Rules of Thumb for Information Acquisition from Large and Redundant Data

Conference paper
Part of the Lecture Notes in Computer Science book series (LNCS, volume 6611)


We develop an abstract model of information acquisition from redundant data. We assume a random sampling process from data which contain information with bias and are interested in the fraction of information we expect to learn as function of (i) the sampled fraction (recall) and (ii) varying bias of information (redundancy distributions). We develop two rules of thumb with varying robustness. We first show that, when information bias follows a Zipf distribution, the 80-20 rule or Pareto principle does surprisingly not hold, and we rather expect to learn less than 40% of the information when randomly sampling 20% of the overall data. We then analytically prove that for large data sets, randomized sampling from power-law distributions leads to “truncated distributions” with the same power-law exponent. This second rule is very robust and also holds for distributions that deviate substantially from a strict power law. We further give one particular family of power-law functions that remain completely invariant under sampling. Finally, we validate our model with two large Web data sets: link distributions to web domains and tag distributions on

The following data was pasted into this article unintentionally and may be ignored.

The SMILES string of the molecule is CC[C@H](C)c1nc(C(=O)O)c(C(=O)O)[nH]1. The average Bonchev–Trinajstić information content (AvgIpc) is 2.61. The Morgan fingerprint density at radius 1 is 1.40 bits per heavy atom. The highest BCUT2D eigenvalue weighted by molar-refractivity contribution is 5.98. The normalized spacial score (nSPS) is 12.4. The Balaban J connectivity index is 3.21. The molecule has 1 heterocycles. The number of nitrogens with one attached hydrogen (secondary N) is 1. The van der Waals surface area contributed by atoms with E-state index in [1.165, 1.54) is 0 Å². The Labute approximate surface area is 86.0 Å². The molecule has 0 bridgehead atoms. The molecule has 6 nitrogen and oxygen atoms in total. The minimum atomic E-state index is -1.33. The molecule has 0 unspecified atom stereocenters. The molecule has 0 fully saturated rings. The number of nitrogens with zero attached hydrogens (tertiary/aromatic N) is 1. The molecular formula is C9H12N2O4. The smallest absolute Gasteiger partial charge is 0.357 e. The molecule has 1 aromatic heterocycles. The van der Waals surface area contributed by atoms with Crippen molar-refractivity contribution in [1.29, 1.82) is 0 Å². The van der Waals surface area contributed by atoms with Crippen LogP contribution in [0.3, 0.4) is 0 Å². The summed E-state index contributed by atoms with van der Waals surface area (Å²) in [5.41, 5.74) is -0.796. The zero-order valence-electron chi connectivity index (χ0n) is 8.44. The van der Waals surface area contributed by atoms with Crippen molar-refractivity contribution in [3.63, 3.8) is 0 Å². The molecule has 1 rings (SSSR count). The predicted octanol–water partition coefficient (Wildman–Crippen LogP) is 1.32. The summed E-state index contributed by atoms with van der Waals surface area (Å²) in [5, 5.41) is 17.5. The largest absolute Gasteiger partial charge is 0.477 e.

Information Acquisition Under Sampling Redundant Data Pareto Principle Zipf Distribution 
These keywords were added by machine and not by the authors. This process is experimental and the keywords may be updated as the learning algorithm improves.


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© Springer-Verlag Berlin Heidelberg 2011

Authors and Affiliations

  1. 1.Computer Science and EngineeringUniversity of WashingtonSeattleUSA

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